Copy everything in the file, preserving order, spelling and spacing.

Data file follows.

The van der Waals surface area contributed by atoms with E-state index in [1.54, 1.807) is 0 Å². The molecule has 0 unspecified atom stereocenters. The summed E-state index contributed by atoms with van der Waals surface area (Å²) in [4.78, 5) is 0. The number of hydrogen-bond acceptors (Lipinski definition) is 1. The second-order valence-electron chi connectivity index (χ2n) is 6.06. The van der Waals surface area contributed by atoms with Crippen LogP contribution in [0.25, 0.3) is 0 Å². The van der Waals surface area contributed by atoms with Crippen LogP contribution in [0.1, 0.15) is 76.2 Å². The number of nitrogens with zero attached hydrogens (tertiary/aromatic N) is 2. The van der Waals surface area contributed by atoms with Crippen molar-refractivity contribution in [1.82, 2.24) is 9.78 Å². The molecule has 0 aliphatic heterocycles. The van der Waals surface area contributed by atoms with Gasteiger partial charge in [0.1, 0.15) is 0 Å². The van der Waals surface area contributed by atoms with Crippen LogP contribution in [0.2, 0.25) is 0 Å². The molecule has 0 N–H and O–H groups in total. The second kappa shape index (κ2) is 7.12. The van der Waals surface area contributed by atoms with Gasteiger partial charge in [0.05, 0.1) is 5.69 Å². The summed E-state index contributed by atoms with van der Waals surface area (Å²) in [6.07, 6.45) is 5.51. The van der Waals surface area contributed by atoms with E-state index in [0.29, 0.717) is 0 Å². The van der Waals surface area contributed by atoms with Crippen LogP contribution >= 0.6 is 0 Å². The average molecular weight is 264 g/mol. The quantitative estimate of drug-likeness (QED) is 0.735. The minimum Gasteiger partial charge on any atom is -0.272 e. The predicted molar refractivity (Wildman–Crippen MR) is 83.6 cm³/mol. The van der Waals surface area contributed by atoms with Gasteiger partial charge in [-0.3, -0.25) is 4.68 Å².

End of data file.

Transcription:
The van der Waals surface area contributed by atoms with E-state index in [1.54, 1.807) is 0 Å². The molecule has 0 unspecified atom stereocenters. The summed E-state index contributed by atoms with van der Waals surface area (Å²) in [4.78, 5) is 0. The number of hydrogen-bond acceptors (Lipinski definition) is 1. The second-order valence-electron chi connectivity index (χ2n) is 6.06. The van der Waals surface area contributed by atoms with Crippen LogP contribution in [0.25, 0.3) is 0 Å². The van der Waals surface area contributed by atoms with Crippen LogP contribution in [0.1, 0.15) is 76.2 Å². The number of nitrogens with zero attached hydrogens (tertiary/aromatic N) is 2. The van der Waals surface area contributed by atoms with Crippen molar-refractivity contribution in [1.82, 2.24) is 9.78 Å². The molecule has 0 aliphatic heterocycles. The van der Waals surface area contributed by atoms with Gasteiger partial charge in [0.1, 0.15) is 0 Å². The van der Waals surface area contributed by atoms with Crippen LogP contribution in [0.2, 0.25) is 0 Å². The molecule has 0 N–H and O–H groups in total. The second kappa shape index (κ2) is 7.12. The van der Waals surface area contributed by atoms with Gasteiger partial charge in [0.05, 0.1) is 5.69 Å². The summed E-state index contributed by atoms with van der Waals surface area (Å²) in [6.07, 6.45) is 5.51. The van der Waals surface area contributed by atoms with E-state index in [0.29, 0.717) is 0 Å². The van der Waals surface area contributed by atoms with Crippen LogP contribution >= 0.6 is 0 Å². The average molecular weight is 264 g/mol. The quantitative estimate of drug-likeness (QED) is 0.735. The minimum Gasteiger partial charge on any atom is -0.272 e. The predicted molar refractivity (Wildman–Crippen MR) is 83.6 cm³/mol. The van der Waals surface area contributed by atoms with Gasteiger partial charge in [-0.3, -0.25) is 4.68 Å².